A WikiOdyssey

The beginning

When I first heard about this project, I immediately thought that it was simultaneously one of the worst and best projects I’d ever heard of.

Let’s start with the negative: I’m not good with choice. I’ve been known to have difficulty even choosing an ice cream flavor, let alone one article out of the hundreds of thousands on Wikipedia. (Out of curiosity, I looked it up. As of December 9th 2018, there are about 5,765,464 English articles according to wikicount.net)

Now, onto the positive: I find Wikipedia fascinating. Information for the people, by the people, a modern day Library of Alexandria. My insomnia means that sometimes I just can’t sleep some nights, and more often than not on those nights I’ll cycle through article after article, following links from page to page long into the wee hours. To have the chance to contribute to Wiki articles sounded great to me. As a bonus, I got to do research, which I’ve always enjoyed.

Choosing a topic

As I’ve already mentioned, I’m bad with choice. I did decide early on that I wanted to focus on classical mythology, which has always been an interest of mine. How I was going to link that to Beauty and the Beast remained to be seen.

Going straight for Cupid and Psyche seemed too easy, and boring beside that. I wanted to look into things that we hadn’t dissected in class. As it turned out though, class discussion was exactly where my ideas sparked. One day in class, we were discussing deities, and I commented that Hermes was pretty much the god of miscellaneous, not expecting to have to explain any further.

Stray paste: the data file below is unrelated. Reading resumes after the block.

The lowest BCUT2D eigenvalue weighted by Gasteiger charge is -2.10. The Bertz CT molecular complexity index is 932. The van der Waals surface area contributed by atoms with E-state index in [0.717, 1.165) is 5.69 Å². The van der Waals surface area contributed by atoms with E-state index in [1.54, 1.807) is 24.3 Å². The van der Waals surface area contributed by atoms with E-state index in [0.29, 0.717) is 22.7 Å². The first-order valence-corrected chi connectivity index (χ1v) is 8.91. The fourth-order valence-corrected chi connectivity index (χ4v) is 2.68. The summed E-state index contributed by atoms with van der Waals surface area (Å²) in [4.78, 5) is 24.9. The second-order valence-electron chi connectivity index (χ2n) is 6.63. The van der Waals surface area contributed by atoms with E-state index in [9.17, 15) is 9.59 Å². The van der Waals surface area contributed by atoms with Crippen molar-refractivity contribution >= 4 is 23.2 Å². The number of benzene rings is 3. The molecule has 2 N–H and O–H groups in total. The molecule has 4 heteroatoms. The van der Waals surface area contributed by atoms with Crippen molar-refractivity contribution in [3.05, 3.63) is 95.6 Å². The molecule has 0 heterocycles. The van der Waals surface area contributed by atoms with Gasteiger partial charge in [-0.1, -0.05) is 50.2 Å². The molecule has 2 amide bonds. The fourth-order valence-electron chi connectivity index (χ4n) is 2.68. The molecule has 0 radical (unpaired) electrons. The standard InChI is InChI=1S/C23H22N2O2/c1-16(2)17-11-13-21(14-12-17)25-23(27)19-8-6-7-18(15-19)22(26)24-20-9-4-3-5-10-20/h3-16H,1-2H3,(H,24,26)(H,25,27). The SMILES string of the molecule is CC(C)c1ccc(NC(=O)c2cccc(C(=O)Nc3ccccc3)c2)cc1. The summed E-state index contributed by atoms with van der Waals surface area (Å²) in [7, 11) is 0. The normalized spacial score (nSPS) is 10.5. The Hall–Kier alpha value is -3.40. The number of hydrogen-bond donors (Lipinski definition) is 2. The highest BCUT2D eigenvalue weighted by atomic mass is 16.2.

See, a lot of the time I forget that there are things I know that are not common knowledge. Whether that makes me self-centered for not thinking of others or means I have low self-esteem because I think I couldn’t possibly know something more than everyone else is beside the point, but I’m a psychology major, analyzing is what I do. Anyway, as someone who’s always been drawn to the fantastical of every culture and had taken Latin since middle school, mythology was second nature to me. So I was surprised that not everyone knew about how much of a catchall Hermes was within the Greek pantheon. So I decided to look into his Wikipedia page, but I didn’t find much that I could contribute that would really relate to the class.

The other class topic that caught my attention was liminality. The not fluid, quite one-way or the other nature of doorways and crossroads and in between spaces has always been interesting to me. All my favorite stories as a kid were about people between worlds, jumping between two worlds and belonging to both, yet never really a part of either. To my delight, liminal spaces just kept appearing in each and every thing we read. So once again, I went to Wikipedia, finding my way to a page specially dedicated to liminal beings, which was shockingly underdeveloped. This was the perfect place to start.

The page on crossroads in mythology was perhaps a bit more of a stretch, but upon reading it and seeing no more mention of classical mythology than a brief mention of Mercury alongside Odin, I simply had to add a section for the Greeks. With my decision made, I got to work.

 

Sources and research

Of the initial sources I found, I did not end up using any directly. However, they were still useful. Without them, I never would have started looking into Hecate. After all, before starting I had no idea that she had a crossroads association. I had thought that my addition to the crossroads page would be entirely dedicated to Hermes. But as I found, he was wore attributed to travelers and traveling overall, while Hecate had monthly offerings made to her at crossroads every new moon.